At the beginning of your Talend journey, they come across as a genius idea which allows developers to build against one environment, using that environment’s context variable values, then when the code is ready to test, change the context at the flick of a switch. That is true (kind of), but mainly for smaller data integration jobs. However, more often than not they open up developers and testers to horrible and time-consuming unexpected behavior. Below is just one scenario demonstrating this.

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Let’s say a developer has built a job which uses a Context Group configured to supply database connection parameters. She has set up 4 Contexts (DEV1, DEV2, TEST and PROD) and has configured the different Context Variable values for each Context. In her main job, she reads from the database and then passes some of the data to Child Jobs using tRunJob components. Some of these Child Jobs have their own Child Jobs and all Child Jobs make use of the database. Thus, all jobs make use of the Context Group holding the database credentials. While she is developing, she sets the Context within the tRunJobs to DEV1. This is great. She can debug her Job until she is happy that it is working. However, she needs to test on DEV2 because it has a slightly cleaner environment. When she runs the Parent Job she changes the default Context from DEV1 to DEV2 and runs the Job. It seems to work, but she cannot see the database updates in her DEV1 database. Why? She then realizes that her Child Jobs are all defaulted to use DEV1 and not DEV2.

Now there are ways around this, she could ensure that all of her tRunJobs are set with the correct Context. But what if she has dozens of them? How long will that take? She could ensure that “Transmit whole context” is set in each tRunJob. But what happens if a Child Job is using a Context variable or Context Group that is not used by any of the Parent Jobs? We are back to the same problem of having to change all of the tRunJob Contexts. But this doesn’t affect us outside of the Talend Studio, right? Wrong.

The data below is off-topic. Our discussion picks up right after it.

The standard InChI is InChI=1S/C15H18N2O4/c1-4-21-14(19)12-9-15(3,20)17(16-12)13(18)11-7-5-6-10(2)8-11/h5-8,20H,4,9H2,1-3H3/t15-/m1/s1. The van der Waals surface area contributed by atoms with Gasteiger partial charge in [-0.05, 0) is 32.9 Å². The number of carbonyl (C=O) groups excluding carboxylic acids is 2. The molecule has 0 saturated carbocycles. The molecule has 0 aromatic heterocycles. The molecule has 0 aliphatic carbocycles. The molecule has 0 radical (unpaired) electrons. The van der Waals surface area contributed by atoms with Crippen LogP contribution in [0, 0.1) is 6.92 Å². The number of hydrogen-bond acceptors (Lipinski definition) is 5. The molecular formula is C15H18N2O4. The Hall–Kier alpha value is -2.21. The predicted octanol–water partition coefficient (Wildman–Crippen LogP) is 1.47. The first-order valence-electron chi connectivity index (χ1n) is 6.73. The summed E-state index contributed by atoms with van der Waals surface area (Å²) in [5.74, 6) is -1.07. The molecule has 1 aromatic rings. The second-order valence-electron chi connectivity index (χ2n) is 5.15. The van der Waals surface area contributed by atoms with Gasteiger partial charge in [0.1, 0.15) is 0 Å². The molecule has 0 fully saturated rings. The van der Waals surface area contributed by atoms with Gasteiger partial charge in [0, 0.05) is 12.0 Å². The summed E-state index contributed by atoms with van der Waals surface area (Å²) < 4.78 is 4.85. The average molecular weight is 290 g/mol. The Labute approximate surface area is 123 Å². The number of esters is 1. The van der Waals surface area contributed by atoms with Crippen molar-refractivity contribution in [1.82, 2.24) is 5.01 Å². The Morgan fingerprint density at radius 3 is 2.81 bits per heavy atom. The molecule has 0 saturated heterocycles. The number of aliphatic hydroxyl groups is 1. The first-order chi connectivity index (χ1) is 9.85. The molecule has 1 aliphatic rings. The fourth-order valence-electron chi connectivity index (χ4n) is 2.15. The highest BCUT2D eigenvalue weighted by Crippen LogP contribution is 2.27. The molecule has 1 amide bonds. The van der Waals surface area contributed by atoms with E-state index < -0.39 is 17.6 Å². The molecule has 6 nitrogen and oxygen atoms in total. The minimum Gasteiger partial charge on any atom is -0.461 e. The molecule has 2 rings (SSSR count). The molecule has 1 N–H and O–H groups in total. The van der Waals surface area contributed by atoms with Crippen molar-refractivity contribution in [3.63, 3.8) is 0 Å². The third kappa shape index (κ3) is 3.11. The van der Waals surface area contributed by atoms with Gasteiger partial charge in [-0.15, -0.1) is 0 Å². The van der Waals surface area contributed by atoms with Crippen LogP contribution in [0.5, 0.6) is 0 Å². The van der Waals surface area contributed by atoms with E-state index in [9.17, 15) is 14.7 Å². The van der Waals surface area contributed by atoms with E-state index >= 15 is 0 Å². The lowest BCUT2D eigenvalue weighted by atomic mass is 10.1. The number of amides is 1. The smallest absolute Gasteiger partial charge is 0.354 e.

If the developer compiled that job to use on the command-line, even if she sets “Apply Context to children jobs” on the Build Job page, all this does is hardcode all of the Child Jobs’ Contexts to that selected in the Context scripts drop down. When you run it, if you change the Context that the Job needs to run for, the Child Jobs stick with the one that has been compiled. The same thing happens in the Talend Administration Center (TAC) as well.

Now, this does have some uses. Maybe your Contexts are not for environments and you want to be able to use different Contexts within the same environment? That is a legitimate (if not slightly unusual) scenario. There are other examples of these sorts of problems, but I think you get the idea.

In the early days of Talend, Contexts were brilliant. But these days (unless you have a particular use case where multiple Contexts are used within a single environment), there are better ways of handling Context variables for multiple environments. I’ll cover all of those ways and best practices in part two and three of our blog series coming out next week. Until next time!